co-authored with Heidi Horsley, PsyD, LMSW, MS, executive director of Open to Hope Foundation

Footprints in the Sand

“So I said to the Lord,

You promised me Lord,
that if I followed you,
you would walk with me always.
But I have noticed that during
the most trying periods of my life
there have only been one
set of footprints in the sand.
Why, when I needed you most,
You have not been there for me?”
The Lord replied,
“The times when you have
seen only one set of footprints,
is when I carried you.”

Mary Stevenson

A question that many of us frequently ask when a child or sibling dies is where was God and how could a just God have allowed such a terrible thing to happen?

The issue of where was God comes up over and over during a tragedy.  Along with the issue of God, our faith may be challenged and we may begin questioning our beliefs.

Grief is the intrapersonal experience that accompanies loss and can at times be overwhelming.  Grief is made up of a wide range of feelings, thoughts, physical sensations and behaviors.  Many of us who are feeling grief stricken wonder if all the symptoms we are experiencing are normal.  We also may wonder if we are going crazy.  It is important for each of us to recognize that most symptoms of grief are completely normal.

Grief has been viewed in many different ways.  Some people have described the feelings associated with grief like a wave in the ocean; you always know that it is eventually going to hit, you just never know when, for how long, or with what kind of intensity.  The feelings associated with grief are many and might include:  guilt, anxiety, loneliness, helplessness, hopelessness, depression, anger.  Of these many feelings, oftentimes the most difficult one to deal with is anger.  Anger is an emotion that might lead us to feel “out of control.”  Anger can be directed in many different directions or it may be focused at ourselves for something that we did or that we wished we had done or not done.  Anger may also be directed at others for the same reasons.  It is not unusual to be angry at friends, family members, the person that died, or God.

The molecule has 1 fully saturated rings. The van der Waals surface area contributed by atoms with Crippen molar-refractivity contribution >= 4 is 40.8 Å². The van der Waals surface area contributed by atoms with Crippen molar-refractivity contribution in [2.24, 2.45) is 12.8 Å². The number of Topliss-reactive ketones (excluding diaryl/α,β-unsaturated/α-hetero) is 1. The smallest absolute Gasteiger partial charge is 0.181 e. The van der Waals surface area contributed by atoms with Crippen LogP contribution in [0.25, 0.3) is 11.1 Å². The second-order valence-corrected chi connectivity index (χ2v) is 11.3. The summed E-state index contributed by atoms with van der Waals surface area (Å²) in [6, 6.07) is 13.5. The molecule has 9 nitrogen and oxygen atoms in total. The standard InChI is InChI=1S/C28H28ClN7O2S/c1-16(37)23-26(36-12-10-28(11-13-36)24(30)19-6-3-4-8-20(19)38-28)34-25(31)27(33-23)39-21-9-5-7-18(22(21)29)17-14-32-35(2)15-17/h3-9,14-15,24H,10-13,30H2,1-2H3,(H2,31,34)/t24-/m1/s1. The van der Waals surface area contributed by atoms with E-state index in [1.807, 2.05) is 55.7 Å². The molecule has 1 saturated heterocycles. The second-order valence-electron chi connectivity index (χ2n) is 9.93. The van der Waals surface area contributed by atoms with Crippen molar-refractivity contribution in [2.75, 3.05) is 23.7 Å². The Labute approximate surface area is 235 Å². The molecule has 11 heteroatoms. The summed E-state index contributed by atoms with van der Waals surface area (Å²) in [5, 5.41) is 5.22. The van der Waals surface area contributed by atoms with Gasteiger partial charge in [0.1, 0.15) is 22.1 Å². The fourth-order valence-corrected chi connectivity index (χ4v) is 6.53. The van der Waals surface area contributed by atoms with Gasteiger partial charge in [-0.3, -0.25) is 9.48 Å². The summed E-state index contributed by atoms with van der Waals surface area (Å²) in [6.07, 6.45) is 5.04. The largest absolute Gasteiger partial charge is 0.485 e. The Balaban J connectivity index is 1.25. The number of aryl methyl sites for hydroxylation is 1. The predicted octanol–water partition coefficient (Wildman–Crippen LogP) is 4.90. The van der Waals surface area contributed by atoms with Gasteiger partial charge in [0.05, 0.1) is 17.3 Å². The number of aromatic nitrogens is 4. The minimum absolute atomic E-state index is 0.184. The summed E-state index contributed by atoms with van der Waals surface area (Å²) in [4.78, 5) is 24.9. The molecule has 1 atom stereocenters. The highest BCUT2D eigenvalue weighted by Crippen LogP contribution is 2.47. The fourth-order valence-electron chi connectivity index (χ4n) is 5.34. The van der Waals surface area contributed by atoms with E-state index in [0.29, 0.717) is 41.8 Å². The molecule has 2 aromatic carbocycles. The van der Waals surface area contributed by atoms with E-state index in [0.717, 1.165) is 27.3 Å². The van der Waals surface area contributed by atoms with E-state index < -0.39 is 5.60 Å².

Anger towards God can be very devastating for us because it might confront us at the very core of our being.  It might cause us to evaluate our deepest and strongest beliefs.  People often blame God for allowing painful events to occur in their lives.  These feelings often cause us to doubt God, doubt our faith and doubt all that we may have ever believed in.

Often times those around us have a very difficult time allowing us to be angry with God.  They believe that anger of this nature is sacrilegious and should not be allowed to be expressed.  Others tend to defend God with scripture or platitudes.  An example of some of the platitudes used might be, “It was God’s will”, “God wanted another angel for His garden”, or “God never gives us more then we can handle.”  All of these comments, while often well intended, tend to leave us feeling like our grief is minimized and cause us to feel unheard, unacknowledged and angrier, alienating us further away from God.

We have learned that if a person is feeling anger towards God, it is very important for caring friends and professionals to honor those feelings and allow that person to express them.  This can be a very critical part of our healing.  Remember, God does not need for us to defend Him.  God is strong enough to handle our anger.  If we are permitted to express our anger, and have the opportunity to work through our feelings, we will usually return to God with an even stronger faith and conviction in our beliefs.  Also, it is important to recognize that when we are hurting, God weeps with us.

God does not leave us in times of tragedy, even if we leave God.  Going to church or synagogue, talking with clergy, saying prayers or just sitting in the sanctuary during a time when no one else is there can be helpful in our search for God.  When God has been an important part of our lives, He will once again be, but only if we allow the healthy expression of our anger.  Sharing this expression of anger can be therapeutic and a very special gift which may be given to a grieving friend or loved one.

Howard Winokuer

Howard Winokuer

Dr. Howard R. Winokuer, Ph.D., LPC, NCC, brings a special sensitivity and total commitment to his work. Dr. Winokuer was the co-founder of TO LIFE, a not-for-profit educational and counseling organization that specialized in issues dealing with grief and loss. During his twenty-year career, he has worked with thousands of people suffering from these issues. He has conducted workshops and seminars throughout the United States, as well as in seven foreign countries. Dr. Winokuer has written numerous articles on topics such as coping with grief, relationships, aging, parents and teen suicide. He has recently completed a book entitled A Simple Guide to a Peaceful Life. Dr. Winokuer has a private practice specializing in grief and loss and is the incoming president of the Association of Death Education and Counseling (ADEC).

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